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The famous ruins of the Heidelberger Schloss (Heidelberg Castle) overlook the Old Town. © Heidelberg Marketing

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Romanesque period

Early medieval architecture

The Romanesque period is considered the first great European epoch of art after the fall of the Roman Empire and spread from the 11th to the 13th century. Romanesque monuments can be easily identified: round arches in conjunction with bulky-appearing stone masses in thick, fortress-like walls belong to the most distinctive stylistic features of the period.

The period of art that follows the Romanesque is the Gothic style with its characteristic pointed arches. It is for this reason that monuments of the transitional period often combine both arch features in one piece of architecture.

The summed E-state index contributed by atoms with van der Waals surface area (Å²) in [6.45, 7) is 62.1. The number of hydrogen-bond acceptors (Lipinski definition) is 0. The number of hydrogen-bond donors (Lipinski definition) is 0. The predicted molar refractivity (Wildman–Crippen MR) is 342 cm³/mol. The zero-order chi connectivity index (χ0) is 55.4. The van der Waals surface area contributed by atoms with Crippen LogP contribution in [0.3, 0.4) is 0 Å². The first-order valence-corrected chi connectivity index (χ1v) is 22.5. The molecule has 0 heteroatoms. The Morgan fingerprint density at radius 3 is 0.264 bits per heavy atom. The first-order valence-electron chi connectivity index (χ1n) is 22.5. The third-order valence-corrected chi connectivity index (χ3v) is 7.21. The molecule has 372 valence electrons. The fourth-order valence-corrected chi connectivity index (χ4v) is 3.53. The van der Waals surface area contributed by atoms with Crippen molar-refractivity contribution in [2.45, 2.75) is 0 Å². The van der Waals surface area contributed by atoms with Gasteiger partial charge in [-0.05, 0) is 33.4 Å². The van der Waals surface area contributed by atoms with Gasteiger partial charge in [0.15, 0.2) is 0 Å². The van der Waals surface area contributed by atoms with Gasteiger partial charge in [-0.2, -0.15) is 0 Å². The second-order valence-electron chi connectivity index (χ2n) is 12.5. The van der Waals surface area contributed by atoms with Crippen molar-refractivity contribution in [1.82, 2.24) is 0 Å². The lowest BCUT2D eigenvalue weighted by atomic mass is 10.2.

As exemplified by the Mainzer Dom (Mainz Cathedral), Romanesque church architecture in its size and powerfulness represents the omnipotence of God and the strength of Christianity. Furthermore, even the oldest secular buildings of the Romanesque period can be found in our cities, such as the Dreikönigshaus (House of the three Magi) in Trier or the Steinwerke (Stone Works) in Osnabrück.

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